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Lately, Senator Patrick Brazeau has been loafing around.  While this is nothing out of the ordinary for a Canadian Senator, Brazeau’s is a special case.  Charged with sexual assault, Brazeau was removed from the Conservative caucus in 2013.  On a day Pamela Wallin called “a sad day for democracy”, he was suspended without pay until 2015 for spending too much money during one of the few times in Canadian history when people were paying enough attention to notice.  Evidently, Brazeau’s life has been mired in controversy.  Plagued by scandals, it is tempting to think that Brazeau might give up, self-destruct, or just fade into the horizon (though this option seems less likely, given how crowded the horizon is for scumbag politicians).  It would be tempting, but it would also be wrong.  Patrick Brazeau is the man who hung in there for three rounds against Justin Trudeau during the Thrilla on the Hilla, so we know he won’t go down without a fight.

Shortly after his suspension, Brazeau sought work with, well, anybody.  His appeal landed him a job at Frank Magazine, a publication known for making fun of Senators.  Ok, let’s guess how this ended.  Simply put, it ended.  Frank’s Editor Andrew Douglas fired Brazeau after just one column, and publicly apologized for exposing people to Brazeau’s “narcissistic ramblings”.  He quipped, “Operation Give a Dog a Bone has been terminated”.  Was this the end for Patrick?

 

 

No, folks, that was just Round One.  News emerged late Tuesday evening that Brazeau, the man Stephen Harper appointed to the Senate, was now managing an Ottawa strip club.  How did this happen?  Point all the fingers you want, but this is ultimately the public’s fault.  We wanted transparency from our politicians, so now we’re getting it.  Maybe this wasn’t the type of transparency we imagined, but, then again, we weren’t specific.  This is a classic case of “be careful what you wish for”.  Thankfully, it carries a silver lining.

Ever since the public remembered that Senators exist in 2013, they have not been held in high esteem.  As my father would say: “They’re all dirty.  A bunch of pathetic losers living it up in the Old Boys Club.”  A similar appetite for reform paves the streets, along with an impatience that stems from the belief that the situation in the Upper Chamber is going to become worse before it improves.   This fear is understandable, but it is also unfounded.  To use a saying that made more sense in a time when the Senate was still a functional, respected house of Parliament, “hold your horses”.  Brazeau’s latest venture shows that meaningful reform is not just on the way…it’s already here.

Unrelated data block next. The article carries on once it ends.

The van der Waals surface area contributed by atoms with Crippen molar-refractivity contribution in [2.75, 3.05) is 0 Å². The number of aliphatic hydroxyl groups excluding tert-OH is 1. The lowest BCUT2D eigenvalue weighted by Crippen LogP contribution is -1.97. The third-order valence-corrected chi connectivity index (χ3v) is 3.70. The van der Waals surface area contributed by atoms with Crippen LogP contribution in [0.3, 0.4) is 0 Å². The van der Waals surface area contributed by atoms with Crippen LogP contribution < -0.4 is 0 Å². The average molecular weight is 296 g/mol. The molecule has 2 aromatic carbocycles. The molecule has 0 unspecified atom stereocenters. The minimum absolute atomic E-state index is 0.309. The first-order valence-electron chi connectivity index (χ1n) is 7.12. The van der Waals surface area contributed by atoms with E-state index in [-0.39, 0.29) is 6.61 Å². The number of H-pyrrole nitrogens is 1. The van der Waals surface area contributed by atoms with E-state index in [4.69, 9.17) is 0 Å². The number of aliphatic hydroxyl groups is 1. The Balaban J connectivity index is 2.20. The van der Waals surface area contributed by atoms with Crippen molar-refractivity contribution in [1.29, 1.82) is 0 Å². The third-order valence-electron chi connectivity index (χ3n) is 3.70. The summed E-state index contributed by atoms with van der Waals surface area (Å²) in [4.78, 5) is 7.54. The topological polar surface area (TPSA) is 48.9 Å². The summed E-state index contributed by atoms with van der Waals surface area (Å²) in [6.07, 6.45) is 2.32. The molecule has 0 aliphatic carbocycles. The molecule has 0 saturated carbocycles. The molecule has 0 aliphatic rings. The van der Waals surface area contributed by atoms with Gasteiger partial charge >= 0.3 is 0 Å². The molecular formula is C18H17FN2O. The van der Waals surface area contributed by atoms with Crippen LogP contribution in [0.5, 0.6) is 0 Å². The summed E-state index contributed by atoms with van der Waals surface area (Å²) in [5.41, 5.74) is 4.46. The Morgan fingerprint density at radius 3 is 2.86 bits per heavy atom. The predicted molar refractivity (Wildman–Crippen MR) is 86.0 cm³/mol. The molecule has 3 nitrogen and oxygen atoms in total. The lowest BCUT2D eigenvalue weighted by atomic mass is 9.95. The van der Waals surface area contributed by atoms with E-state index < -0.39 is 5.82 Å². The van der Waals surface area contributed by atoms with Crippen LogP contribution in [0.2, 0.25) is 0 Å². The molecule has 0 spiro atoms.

The Old Boys Club is gone.  It has been replaced by a newer boys club, one in which Senator Brazeau is the day manager.  Inside its walls we can expect men throwing money around, making bad decisions, and talking like brutes– indeed, some Senate traditions will live on.  But we can also expect new traditions to form.  For once, members of the public will be able to see first-hand exactly what Patrick Brazeau does at work.  Young people, previously relegated to the political sidelines, will now be able to interact with the Senator while he is on the job. There will probably be a complaints process, and, unlike in the Senate, the management will probably take it seriously before the public goes berserk.  Brazeau could be fired, not just suspended, if he does a bad job.

Punishment aside, we have every reason to believe that Brazeau will do well in this line of work.  He is a fighter, and he has experience working with drunks.  He has every opportunity to shine.  Yet, even while suspended, he holds Conservative values, so we can imagine he’ll be creative with club rules. When one of his formerly Liberal colleagues comes in, which seems inevitable within the next few weeks, Brazeau will have a trick up his sleeve.  “If you want to stay you’ll have to buy a lap dance”, he’ll say.  “Forget what Justin told you.  There’s no sitting as an independent in this joint.”